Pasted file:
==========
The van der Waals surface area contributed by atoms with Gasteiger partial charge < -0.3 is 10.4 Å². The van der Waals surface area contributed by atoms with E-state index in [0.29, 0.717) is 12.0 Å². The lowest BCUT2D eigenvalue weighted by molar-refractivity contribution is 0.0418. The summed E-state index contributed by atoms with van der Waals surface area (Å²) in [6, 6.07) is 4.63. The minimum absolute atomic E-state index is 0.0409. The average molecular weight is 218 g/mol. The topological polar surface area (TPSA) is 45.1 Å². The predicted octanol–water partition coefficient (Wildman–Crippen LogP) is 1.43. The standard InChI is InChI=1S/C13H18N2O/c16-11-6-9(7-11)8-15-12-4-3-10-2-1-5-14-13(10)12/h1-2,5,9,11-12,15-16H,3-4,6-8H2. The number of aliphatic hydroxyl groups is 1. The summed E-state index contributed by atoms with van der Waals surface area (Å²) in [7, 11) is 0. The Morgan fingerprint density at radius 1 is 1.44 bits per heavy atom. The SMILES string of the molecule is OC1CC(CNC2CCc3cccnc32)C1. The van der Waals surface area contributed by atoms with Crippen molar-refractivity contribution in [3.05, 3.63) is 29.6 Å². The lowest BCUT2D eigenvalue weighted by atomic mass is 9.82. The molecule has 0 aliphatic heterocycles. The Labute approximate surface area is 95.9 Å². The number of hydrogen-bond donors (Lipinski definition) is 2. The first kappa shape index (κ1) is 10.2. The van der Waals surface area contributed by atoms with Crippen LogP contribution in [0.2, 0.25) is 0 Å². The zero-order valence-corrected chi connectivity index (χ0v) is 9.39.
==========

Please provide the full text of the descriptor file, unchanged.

The van der Waals surface area contributed by atoms with Gasteiger partial charge < -0.3 is 10.4 Å². The van der Waals surface area contributed by atoms with E-state index in [0.29, 0.717) is 12.0 Å². The lowest BCUT2D eigenvalue weighted by molar-refractivity contribution is 0.0418. The summed E-state index contributed by atoms with van der Waals surface area (Å²) in [6, 6.07) is 4.63. The minimum absolute atomic E-state index is 0.0409. The average molecular weight is 218 g/mol. The topological polar surface area (TPSA) is 45.1 Å². The predicted octanol–water partition coefficient (Wildman–Crippen LogP) is 1.43. The standard InChI is InChI=1S/C13H18N2O/c16-11-6-9(7-11)8-15-12-4-3-10-2-1-5-14-13(10)12/h1-2,5,9,11-12,15-16H,3-4,6-8H2. The number of aliphatic hydroxyl groups is 1. The summed E-state index contributed by atoms with van der Waals surface area (Å²) in [7, 11) is 0. The Morgan fingerprint density at radius 1 is 1.44 bits per heavy atom. The SMILES string of the molecule is OC1CC(CNC2CCc3cccnc32)C1. The van der Waals surface area contributed by atoms with Crippen molar-refractivity contribution in [3.05, 3.63) is 29.6 Å². The lowest BCUT2D eigenvalue weighted by atomic mass is 9.82. The molecule has 0 aliphatic heterocycles. The Labute approximate surface area is 95.9 Å². The number of hydrogen-bond donors (Lipinski definition) is 2. The first kappa shape index (κ1) is 10.2. The van der Waals surface area contributed by atoms with Crippen LogP contribution in [0.2, 0.25) is 0 Å². The zero-order valence-corrected chi connectivity index (χ0v) is 9.39.